students.” As can be seen from this item, Schwarzer et al. followed
Bandura’s (1997) recommendation in the item construction. First,
the object in each statement was Ibecause the aim was to assess
each teacher’s subjective belief about his or her own capability.
Second, the items contained verbs like can or be able to so that the
items clearly asked for mastery expectations because of personal
competence. Moreover, each item contained a barrier, which in the
example item was to successfully teach “the most difficult stu-
dents.” This point was underlined by Bandura’s statement that “If
there are no obstacles to surmount, the activity is easy to perform,
and everyone has uniformly high perceived self-efficacy for it”
(Bandura, 1997, p. 42).
A limitation in the scale by Schwarzer et al. (1999) is that it
measures teacher self-efficacy as a one-dimensional construct,
making it less useful both for research purposes and for assessing
the need for school development. As shown earlier, self-efficacy is
a multidimensional construct (E. M. Skaalvik & Bong, 2003), and
Bandura (1997) pointed out that multifaceted teacher self-efficacy
scales will enable researchers to select those dimensions that are
most germane to the domain of functioning that the research is
designed to study. Following this reasoning, Bandura (n.d.) pre-
sented a 30-item scale measuring seven dimensions of self-
efficacy. The dimensions are influence decision making, influence
school resources, instruction, discipline, enlist parental involve-
ment, enlist community involvement, and create a positive school
612 SKAALVIK AND SKAALVIK
climate. Even though Bandura’s (n.d.) scale is multidimensional,
the dimensions seem not to be equally central to teachers’ daily
work. Furthermore, important role expectations, at least in Nor-
wegian schools, are not represented in the scale. One example is
the expectation that teachers should differentiate instruction and
assignments to meet individual student needs, which is strongly
emphasized in the Norwegian national curriculum (Læreplanver-
ket for Kunnskapsløftet, 2006).
Recognizing the need for a multidimensional scale, Tschannen-
Moran and Woolfolk Hoy (2001) developed a 24-item Teachers’
Sense of Efficacy Scale consisting of three dimensions: instruc-
tional strategies, classroom management, and student engagement.
Each dimension has high reliability, and factor analysis confirmed
the existence of three separate dimensions. Although the scale
seems well designed, a limitation is that most of the items lack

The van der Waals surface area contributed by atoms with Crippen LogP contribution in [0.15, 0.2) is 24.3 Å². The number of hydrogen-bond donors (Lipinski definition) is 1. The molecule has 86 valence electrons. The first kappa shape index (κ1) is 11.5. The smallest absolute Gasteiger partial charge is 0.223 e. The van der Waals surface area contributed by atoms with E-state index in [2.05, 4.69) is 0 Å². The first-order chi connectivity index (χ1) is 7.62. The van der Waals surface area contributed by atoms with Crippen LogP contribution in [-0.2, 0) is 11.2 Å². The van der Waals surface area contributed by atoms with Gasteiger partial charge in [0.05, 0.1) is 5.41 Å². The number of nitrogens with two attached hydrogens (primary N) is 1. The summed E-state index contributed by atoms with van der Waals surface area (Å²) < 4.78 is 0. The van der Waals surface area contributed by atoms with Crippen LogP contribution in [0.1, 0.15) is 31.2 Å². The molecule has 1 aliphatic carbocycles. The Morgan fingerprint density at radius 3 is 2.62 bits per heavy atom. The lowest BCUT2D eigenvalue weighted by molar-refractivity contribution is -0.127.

clear obstacles, which is strongly recommended by Bandura
(1997). Another problem is that teacher self-efficacy is reduced to
three dimensions. The variety of tasks and demands put on a
teacher cannot, in our view, be reduced to three dimensions.
One of the aims of this study was to develop and test a multi-
dimensional teacher self-efficacy scale following Bandura’s
(1997) recommendations for item construction. After analyzing
central tasks in teachers’ daily work (e.g., as they were described
in the national curriculum as well as other political signals given in
Norwegian school reform), we developed a scale consisting of six
subscales: Instruction, Adapting Education to Individual Students’
Needs, Motivating Students, Keeping Discipline, Cooperating
With Colleagues and Parents, and Coping With Changes and
Challenges. Another aim was to test whether the dimensions of
self-efficacy could be separated from external control (see earlier
discussion) and perceived collective teacher efficacy.
Perceived Collective Teacher Efficacy
Bandura (1997, p. 45) emphasized that self-efficacy items must
represent beliefs about personal abilities to produce specified lev-
els of performance. However, teachers do not always work alone.
In most Norwegian schools, teachers now work in teams sharing
responsibility for a larger group of students. The actual instruction
is partly done by individual teachers in smaller groups and partly
by pairs of teachers in a larger group. Much of the organizing and
the planning are done in teacher teams. The individual teachers’
self-efficacy may therefore be dependent on the functioning of the
team. Moreover, the individual teacher may also have beliefs about
the ability both of the team and of the faculty of teachers at the
school to execute courses of action required to produce given
attainments. Such beliefs represent perceived collective teacher
efficacy (Bandura, 1997; Goddard & Goddard, 2001; Goddard,
Hoy, & Woolfolk Hoy, 2004). The four major sources of self-
efficacy beliefs are also important for perceived collective efficacy
beliefs (Bandura, 1997). In particular, past school successes build
teachers’ belief in the capability of the faculty, whereas failures
tend to undermine their belief (Goddard, 2001; Goddard et al.,
2004). Still, the extent to which past school successes are evidence
based may vary among schools. For instance, Parker, Hannah, and
Topping (2006) suggested that perceived collective teacher effi-
cacy is grounded in joint experiences in schools where teachers
interact frequently to plan, observe, and evaluate teaching. In
contrast, they speculate that perceived collective teacher efficacy
may be based more on guessing in schools where teachers do not
Little research has been done on perceived collective teacher
efficacy, and Tschannen-Moran, Woolfolk Hoy, and Hoy (1998)
underlined the need to examine the relation between perceived
collective teacher efficacy and individual teacher self-efficacy. It is
reasonable to predict that perceived collective efficacy affects